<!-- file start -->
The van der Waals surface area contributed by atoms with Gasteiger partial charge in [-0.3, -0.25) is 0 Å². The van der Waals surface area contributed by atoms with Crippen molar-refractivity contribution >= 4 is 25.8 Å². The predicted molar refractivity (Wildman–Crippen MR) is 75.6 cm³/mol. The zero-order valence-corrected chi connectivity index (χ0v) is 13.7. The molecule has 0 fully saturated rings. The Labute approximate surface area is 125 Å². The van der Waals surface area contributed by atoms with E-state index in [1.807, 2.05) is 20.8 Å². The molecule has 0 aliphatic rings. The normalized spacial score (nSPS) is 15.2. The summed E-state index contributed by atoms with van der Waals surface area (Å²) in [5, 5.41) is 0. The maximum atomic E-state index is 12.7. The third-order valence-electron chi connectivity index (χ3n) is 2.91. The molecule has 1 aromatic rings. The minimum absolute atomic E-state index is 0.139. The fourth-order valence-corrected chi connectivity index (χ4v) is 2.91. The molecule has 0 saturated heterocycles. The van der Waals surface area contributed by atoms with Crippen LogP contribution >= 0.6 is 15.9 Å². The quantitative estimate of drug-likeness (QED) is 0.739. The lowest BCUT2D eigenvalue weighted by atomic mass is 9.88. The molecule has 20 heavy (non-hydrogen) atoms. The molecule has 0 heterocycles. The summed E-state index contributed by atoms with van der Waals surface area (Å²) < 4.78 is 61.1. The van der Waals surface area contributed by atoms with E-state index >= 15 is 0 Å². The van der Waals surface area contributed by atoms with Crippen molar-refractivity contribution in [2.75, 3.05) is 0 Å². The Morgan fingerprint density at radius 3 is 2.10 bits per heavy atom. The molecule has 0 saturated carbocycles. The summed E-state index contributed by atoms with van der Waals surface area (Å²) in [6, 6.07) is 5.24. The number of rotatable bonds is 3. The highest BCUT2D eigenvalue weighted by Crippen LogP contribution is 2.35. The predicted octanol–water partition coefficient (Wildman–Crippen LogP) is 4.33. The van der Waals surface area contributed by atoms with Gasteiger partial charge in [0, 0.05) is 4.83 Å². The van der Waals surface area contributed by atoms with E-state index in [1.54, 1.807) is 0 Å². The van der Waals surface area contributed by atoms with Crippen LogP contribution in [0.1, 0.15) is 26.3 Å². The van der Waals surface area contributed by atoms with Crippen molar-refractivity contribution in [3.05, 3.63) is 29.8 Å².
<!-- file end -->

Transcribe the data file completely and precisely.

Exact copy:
The van der Waals surface area contributed by atoms with Gasteiger partial charge in [-0.3, -0.25) is 0 Å². The van der Waals surface area contributed by atoms with Crippen molar-refractivity contribution >= 4 is 25.8 Å². The predicted molar refractivity (Wildman–Crippen MR) is 75.6 cm³/mol. The zero-order valence-corrected chi connectivity index (χ0v) is 13.7. The molecule has 0 fully saturated rings. The Labute approximate surface area is 125 Å². The van der Waals surface area contributed by atoms with E-state index in [1.807, 2.05) is 20.8 Å². The molecule has 0 aliphatic rings. The normalized spacial score (nSPS) is 15.2. The summed E-state index contributed by atoms with van der Waals surface area (Å²) in [5, 5.41) is 0. The maximum atomic E-state index is 12.7. The third-order valence-electron chi connectivity index (χ3n) is 2.91. The molecule has 1 aromatic rings. The minimum absolute atomic E-state index is 0.139. The fourth-order valence-corrected chi connectivity index (χ4v) is 2.91. The molecule has 0 saturated heterocycles. The van der Waals surface area contributed by atoms with Crippen LogP contribution >= 0.6 is 15.9 Å². The quantitative estimate of drug-likeness (QED) is 0.739. The lowest BCUT2D eigenvalue weighted by atomic mass is 9.88. The molecule has 20 heavy (non-hydrogen) atoms. The molecule has 0 heterocycles. The summed E-state index contributed by atoms with van der Waals surface area (Å²) < 4.78 is 61.1. The van der Waals surface area contributed by atoms with E-state index >= 15 is 0 Å². The van der Waals surface area contributed by atoms with Crippen molar-refractivity contribution in [2.75, 3.05) is 0 Å². The Morgan fingerprint density at radius 3 is 2.10 bits per heavy atom. The molecule has 0 saturated carbocycles. The summed E-state index contributed by atoms with van der Waals surface area (Å²) in [6, 6.07) is 5.24. The number of rotatable bonds is 3. The highest BCUT2D eigenvalue weighted by Crippen LogP contribution is 2.35. The predicted octanol–water partition coefficient (Wildman–Crippen LogP) is 4.33. The van der Waals surface area contributed by atoms with Gasteiger partial charge in [0, 0.05) is 4.83 Å². The van der Waals surface area contributed by atoms with E-state index in [1.54, 1.807) is 0 Å². The van der Waals surface area contributed by atoms with Crippen LogP contribution in [0.1, 0.15) is 26.3 Å². The van der Waals surface area contributed by atoms with Crippen molar-refractivity contribution in [3.05, 3.63) is 29.8 Å².